Wagner is more willing here than he was on FLOTUS to embrace the kitschier possibilities of the technologies he’s playing around with. “Everything For You” employs a looped vocal sample and governing groove straight out of acid house, or late-’90s Moby. Even these passé touches serve the song, providing a lightly satirical counterpoint to the images of unfulfillment and societal malaise in the lyrics. “The news was fake, the drugs were real,” Wagner sings in one of the album’s quintessential Lambchop couplets. “The dream was gone, not its appeal.”
For all these shifts, This (Is What I Want to Tell You) never loses a sense of continuity. As the album progresses, any sense of contrast between the acoustic and electronic sounds begins to feel irrelevant, and often unnoticeable. Drum machines creep up and overtake the main kit, or Wagner’s manipulated voice morphs into a distended shadow of itself over the course of a verse, but the drift is never jarring. The mutations of the arrangements are gradual enough to be nearly imperceptible. Wagner’s oddball sense of form, which clearly arises intuitively for him and the band, soon also begins to seem logical for the listener.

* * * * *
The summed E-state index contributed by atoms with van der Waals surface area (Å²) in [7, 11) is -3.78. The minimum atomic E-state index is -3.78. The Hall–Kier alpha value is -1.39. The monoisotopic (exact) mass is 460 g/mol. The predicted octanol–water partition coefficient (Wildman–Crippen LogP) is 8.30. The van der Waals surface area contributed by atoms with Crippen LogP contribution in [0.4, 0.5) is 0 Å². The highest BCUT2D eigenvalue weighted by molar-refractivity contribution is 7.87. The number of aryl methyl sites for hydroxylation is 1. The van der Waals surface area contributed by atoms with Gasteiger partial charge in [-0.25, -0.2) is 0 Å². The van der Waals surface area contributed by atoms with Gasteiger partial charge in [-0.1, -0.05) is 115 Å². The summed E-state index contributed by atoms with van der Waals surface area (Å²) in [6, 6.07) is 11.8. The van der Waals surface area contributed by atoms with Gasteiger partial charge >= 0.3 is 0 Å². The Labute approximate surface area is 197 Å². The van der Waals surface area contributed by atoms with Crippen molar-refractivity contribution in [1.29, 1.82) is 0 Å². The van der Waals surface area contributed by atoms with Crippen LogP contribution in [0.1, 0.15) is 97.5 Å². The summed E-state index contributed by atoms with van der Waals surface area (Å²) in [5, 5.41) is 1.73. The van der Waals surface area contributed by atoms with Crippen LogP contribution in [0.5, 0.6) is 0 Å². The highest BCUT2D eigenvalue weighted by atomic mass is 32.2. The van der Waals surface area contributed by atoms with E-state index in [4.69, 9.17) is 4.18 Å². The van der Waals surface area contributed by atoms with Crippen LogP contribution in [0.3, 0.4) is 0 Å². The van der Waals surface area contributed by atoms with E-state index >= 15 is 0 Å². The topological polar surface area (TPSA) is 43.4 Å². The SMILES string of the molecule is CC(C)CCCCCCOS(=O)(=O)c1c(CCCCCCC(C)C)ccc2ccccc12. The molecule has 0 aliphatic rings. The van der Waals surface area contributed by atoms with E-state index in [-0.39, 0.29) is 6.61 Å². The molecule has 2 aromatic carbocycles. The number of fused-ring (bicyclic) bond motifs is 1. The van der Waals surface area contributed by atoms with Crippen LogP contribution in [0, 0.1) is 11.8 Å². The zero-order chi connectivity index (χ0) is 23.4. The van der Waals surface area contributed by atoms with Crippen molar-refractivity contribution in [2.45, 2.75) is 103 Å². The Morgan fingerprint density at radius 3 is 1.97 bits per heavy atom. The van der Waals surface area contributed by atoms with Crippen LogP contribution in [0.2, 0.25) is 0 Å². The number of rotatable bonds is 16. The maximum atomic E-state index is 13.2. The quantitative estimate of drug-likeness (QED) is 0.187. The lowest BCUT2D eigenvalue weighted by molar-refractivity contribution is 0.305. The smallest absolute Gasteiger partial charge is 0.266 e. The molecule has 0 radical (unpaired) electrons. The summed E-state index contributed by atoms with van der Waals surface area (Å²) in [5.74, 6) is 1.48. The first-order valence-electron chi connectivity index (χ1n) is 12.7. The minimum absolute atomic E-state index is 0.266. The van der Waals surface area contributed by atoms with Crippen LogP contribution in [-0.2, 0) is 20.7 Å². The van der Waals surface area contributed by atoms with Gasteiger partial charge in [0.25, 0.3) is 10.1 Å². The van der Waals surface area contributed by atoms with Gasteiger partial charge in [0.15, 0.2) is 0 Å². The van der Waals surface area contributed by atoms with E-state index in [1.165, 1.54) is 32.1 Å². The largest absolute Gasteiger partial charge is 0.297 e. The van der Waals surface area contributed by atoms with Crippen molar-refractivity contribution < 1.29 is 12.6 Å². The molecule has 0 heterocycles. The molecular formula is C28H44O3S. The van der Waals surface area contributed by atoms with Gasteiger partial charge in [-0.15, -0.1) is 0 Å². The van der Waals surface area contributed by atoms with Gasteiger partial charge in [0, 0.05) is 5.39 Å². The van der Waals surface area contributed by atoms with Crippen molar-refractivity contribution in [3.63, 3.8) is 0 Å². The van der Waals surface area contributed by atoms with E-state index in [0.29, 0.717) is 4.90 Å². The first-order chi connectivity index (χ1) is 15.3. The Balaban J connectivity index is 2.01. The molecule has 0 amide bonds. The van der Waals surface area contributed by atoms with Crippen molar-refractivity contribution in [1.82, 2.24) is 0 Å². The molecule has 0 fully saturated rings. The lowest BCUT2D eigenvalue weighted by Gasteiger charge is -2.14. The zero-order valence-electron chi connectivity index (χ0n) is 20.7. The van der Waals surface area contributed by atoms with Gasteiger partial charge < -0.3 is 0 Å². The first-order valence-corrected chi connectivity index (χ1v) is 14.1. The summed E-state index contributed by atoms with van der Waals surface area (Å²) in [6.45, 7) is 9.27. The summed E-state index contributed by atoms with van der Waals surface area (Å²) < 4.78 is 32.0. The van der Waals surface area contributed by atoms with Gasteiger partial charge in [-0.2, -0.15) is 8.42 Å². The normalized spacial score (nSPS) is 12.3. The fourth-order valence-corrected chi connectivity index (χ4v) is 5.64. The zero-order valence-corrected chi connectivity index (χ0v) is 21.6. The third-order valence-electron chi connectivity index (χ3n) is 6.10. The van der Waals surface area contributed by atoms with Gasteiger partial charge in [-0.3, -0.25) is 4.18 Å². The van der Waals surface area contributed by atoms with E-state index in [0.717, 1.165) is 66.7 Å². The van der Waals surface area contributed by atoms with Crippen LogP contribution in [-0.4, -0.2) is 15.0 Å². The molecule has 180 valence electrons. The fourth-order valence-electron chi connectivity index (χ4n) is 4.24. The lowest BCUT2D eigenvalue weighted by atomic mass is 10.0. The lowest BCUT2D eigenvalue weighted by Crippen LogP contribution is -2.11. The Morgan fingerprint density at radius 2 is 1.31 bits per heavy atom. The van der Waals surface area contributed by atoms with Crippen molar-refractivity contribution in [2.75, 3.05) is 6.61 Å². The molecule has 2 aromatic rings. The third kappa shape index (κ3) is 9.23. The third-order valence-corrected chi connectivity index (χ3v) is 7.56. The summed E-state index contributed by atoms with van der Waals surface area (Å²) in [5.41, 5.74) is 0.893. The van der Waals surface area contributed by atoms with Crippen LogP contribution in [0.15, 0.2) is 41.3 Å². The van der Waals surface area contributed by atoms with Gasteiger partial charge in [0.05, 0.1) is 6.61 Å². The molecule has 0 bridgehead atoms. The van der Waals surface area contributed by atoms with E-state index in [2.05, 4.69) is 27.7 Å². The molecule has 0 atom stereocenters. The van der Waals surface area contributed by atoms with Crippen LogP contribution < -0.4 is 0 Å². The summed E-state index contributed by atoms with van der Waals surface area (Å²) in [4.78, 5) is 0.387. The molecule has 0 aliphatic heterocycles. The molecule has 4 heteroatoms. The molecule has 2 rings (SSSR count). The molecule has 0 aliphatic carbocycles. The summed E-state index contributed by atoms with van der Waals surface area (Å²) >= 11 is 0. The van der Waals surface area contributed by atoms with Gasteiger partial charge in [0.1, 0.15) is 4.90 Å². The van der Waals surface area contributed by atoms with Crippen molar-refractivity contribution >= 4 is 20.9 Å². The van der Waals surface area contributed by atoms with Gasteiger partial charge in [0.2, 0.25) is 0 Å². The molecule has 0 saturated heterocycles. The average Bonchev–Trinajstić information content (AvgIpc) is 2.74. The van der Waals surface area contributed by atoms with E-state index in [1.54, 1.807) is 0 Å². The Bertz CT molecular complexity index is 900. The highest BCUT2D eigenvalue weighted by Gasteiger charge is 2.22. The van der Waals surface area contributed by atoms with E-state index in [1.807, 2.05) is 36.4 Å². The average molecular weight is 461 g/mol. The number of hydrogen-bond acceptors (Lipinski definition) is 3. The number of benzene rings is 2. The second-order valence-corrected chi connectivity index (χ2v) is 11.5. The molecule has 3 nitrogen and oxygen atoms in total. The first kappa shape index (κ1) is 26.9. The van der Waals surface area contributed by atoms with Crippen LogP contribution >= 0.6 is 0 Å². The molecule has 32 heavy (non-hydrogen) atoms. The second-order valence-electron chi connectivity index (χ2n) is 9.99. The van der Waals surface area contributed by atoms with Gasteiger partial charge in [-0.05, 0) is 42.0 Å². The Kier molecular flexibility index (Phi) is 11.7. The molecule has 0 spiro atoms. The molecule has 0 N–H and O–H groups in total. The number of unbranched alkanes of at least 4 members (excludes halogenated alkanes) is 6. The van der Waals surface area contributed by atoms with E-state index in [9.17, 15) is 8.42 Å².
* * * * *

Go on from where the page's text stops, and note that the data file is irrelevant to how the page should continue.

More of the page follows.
This (Is What I Wanted to Tell You) invites the listener to a singular texturally rich sonic universe, and populates that universe with sharply written, emotionally embodied songs, without favoring one side over the other. At times, the album reminds you that it would still be a fascinating listen even without vocals. When Wagner processes his singing to the limits of intelligibility, it functionally feels like an instrumental record for a while. But it also finds him delivering some of the finest lyrics of his career, full of joking asides and the quotidian koans he’s always specialized in. The wall of processing enhances the conversationality instead of stilting it, as with the burbling exclamation of “I’m in a Mexican restaurant bar/Watching surfing and it’s amazing.”
On the title track, the processing gradually falls away, leaving Wagner in a vulnerable place between speaking and singing—a sort Wizard of Oz moment, exposing the machinations that have been happening behind the autotuned curtain the whole time. And on the final track—a fingerpicked guitar waltz called “Flower” with harmonica interjections—Wagner is back in fully acoustic mode, singing hoarsely. “Give me back my Christian name/I see your reflection/And I say hello,” he sings in the final seconds of the album, staring the “you” in the title directly in the face for the first time. I’m still here, Wagner seems to be reminding us, but really, it never felt like he’d left at all.